--We usually don't report much on accidents that don't involve mountain travel, but we thought this one would be important to highlight as it's a risk we all take every time we're in a tent. A man was killed by a falling tree in his tent in Olympic National Forest last week. To read more, click here.

--There was a rockfall event in Squamish on Tuesday. From the Squamish Access Society: "Rockfall went all the way to the road - Mamquam-and will be closed from Shlanay trail to the dyke exit - RCMP on site - will continue to be closed for another hour or so (2pm). Climbers should avoid climbing at New Delhi as rocks took out trail most likely but also dangerous overhead hazards and trees on approach." To read more, follow Squamish Access Society on Facebook.

--Gripped is reporting that, "Yak Peak is a well-known granite dome with an unmistakable west-facing slab northwest of the Coquihalla Pass on Highway 5. There are a few classic climbs up to 17 pitches, including Yak Check 5.9, Yak Crack 5.9, Reality Check 5.10+ and CardiYak Rhythm 5.11b. According to Chris Kucey, 'This peak has seen three or four big rockfalls on a different aspects within the last two months.' The latest was a rockfall that affected pitches six and seven." To read more, click here.


--From Yosemite National Park: "In 2023, Yosemite National Park will transition from the Wilderness Climbing Permit Pilot Program (in place in 2021 and 2022) to a long-term solution to address wilderness stewardship through management of overnight climbing on Yosemite’s big walls and other rock formations." To read more, click here.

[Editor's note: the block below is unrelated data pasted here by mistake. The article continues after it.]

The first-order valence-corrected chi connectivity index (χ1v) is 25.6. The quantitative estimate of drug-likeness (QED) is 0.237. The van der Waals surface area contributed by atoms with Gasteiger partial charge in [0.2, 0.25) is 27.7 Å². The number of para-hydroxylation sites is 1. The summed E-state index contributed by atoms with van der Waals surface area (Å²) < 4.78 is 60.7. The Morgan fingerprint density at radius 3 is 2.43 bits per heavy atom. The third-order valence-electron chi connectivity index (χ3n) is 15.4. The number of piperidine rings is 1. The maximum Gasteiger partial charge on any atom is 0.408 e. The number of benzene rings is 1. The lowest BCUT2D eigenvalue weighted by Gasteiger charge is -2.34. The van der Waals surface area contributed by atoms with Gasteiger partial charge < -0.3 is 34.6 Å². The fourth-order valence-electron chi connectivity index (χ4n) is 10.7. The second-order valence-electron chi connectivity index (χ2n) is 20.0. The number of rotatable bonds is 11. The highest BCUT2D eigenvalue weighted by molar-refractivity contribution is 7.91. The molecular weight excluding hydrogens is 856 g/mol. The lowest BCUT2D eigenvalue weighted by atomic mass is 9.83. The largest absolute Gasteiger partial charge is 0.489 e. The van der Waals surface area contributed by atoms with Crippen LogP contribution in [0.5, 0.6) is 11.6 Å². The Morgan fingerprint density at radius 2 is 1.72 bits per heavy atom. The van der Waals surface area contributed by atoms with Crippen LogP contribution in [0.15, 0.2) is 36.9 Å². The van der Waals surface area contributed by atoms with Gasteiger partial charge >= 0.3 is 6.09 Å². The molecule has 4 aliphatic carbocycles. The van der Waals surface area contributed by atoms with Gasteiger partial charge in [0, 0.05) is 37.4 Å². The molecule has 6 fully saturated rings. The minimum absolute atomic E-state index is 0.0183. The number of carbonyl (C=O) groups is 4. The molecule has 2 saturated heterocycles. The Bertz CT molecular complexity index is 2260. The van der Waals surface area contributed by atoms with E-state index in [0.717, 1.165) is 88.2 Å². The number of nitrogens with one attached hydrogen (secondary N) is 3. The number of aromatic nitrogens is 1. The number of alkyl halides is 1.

Desert Southwest:

--There's currently a movement to seed clouds above Red Rock Canyon near Las Vegas. The idea is to bring in more rain on the drought-stricken landscape. To read more, click here.

Colorado and Utah:

Cody Bradford

----It is with a heavy heart that we have to report the passing of the guide and climbing influencer, Cody Bradford. Cody was well-known in both the guiding and the social media worlds as a thoughtful climbing educator who loved sharing his knowledge with the world. To read more, click here.

--CBS News is reporting that, "A climber died on Saturday after falling about 900 feet from below the summit of Colorado's Capitol Peak, which is among the nation's tallest mountains and considered one of the state's most difficult to scale, according to the Pitkin County Sheriff's Office." To read more, click here

--The Sacramento Bee is reporting that, "The body of a climber was found on a “very steep, rocky slope” after he texted a friend to pick him up, Utah officials said. Thomas James Rawe, 45, was on his way down from climbing at American Fork Canyon when he texted a friend to pick him up in 45 minutes at a “Forest Service fee booth near the mouth” of the canyon on Saturday, Sept. 3, according to a news release from the Utah County Sheriff’s Office." To read more, click here.